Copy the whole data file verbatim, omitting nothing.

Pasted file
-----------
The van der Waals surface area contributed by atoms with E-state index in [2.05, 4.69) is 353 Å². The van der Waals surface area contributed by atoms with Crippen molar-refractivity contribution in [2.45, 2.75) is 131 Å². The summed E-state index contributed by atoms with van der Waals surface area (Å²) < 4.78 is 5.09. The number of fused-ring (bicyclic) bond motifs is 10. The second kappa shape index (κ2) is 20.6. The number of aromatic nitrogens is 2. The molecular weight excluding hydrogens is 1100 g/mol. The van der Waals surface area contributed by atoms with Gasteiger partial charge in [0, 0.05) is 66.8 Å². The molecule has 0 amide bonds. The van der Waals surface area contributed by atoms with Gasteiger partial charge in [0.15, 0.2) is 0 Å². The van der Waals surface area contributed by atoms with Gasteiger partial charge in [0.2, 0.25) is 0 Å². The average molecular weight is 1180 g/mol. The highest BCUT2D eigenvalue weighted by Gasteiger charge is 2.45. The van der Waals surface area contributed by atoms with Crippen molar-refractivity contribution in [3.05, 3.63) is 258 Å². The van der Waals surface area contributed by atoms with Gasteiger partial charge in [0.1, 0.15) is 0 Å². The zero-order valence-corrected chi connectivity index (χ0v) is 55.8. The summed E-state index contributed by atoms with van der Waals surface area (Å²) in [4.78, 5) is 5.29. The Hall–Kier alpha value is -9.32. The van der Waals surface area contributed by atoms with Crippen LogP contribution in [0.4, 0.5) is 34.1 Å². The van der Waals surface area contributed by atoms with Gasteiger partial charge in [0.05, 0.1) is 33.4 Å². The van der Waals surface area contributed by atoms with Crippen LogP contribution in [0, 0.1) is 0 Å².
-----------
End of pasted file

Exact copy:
The van der Waals surface area contributed by atoms with E-state index in [2.05, 4.69) is 353 Å². The van der Waals surface area contributed by atoms with Crippen molar-refractivity contribution in [2.45, 2.75) is 131 Å². The summed E-state index contributed by atoms with van der Waals surface area (Å²) < 4.78 is 5.09. The number of fused-ring (bicyclic) bond motifs is 10. The second kappa shape index (κ2) is 20.6. The number of aromatic nitrogens is 2. The molecular weight excluding hydrogens is 1100 g/mol. The van der Waals surface area contributed by atoms with Gasteiger partial charge in [0, 0.05) is 66.8 Å². The molecule has 0 amide bonds. The van der Waals surface area contributed by atoms with Gasteiger partial charge in [0.15, 0.2) is 0 Å². The van der Waals surface area contributed by atoms with Gasteiger partial charge in [0.2, 0.25) is 0 Å². The average molecular weight is 1180 g/mol. The highest BCUT2D eigenvalue weighted by Gasteiger charge is 2.45. The van der Waals surface area contributed by atoms with Crippen molar-refractivity contribution in [3.05, 3.63) is 258 Å². The van der Waals surface area contributed by atoms with Gasteiger partial charge in [0.1, 0.15) is 0 Å². The zero-order valence-corrected chi connectivity index (χ0v) is 55.8. The summed E-state index contributed by atoms with van der Waals surface area (Å²) in [4.78, 5) is 5.29. The Hall–Kier alpha value is -9.32. The van der Waals surface area contributed by atoms with Crippen LogP contribution in [0.4, 0.5) is 34.1 Å². The van der Waals surface area contributed by atoms with Gasteiger partial charge in [0.05, 0.1) is 33.4 Å². The van der Waals surface area contributed by atoms with Crippen LogP contribution in [0, 0.1) is 0 Å².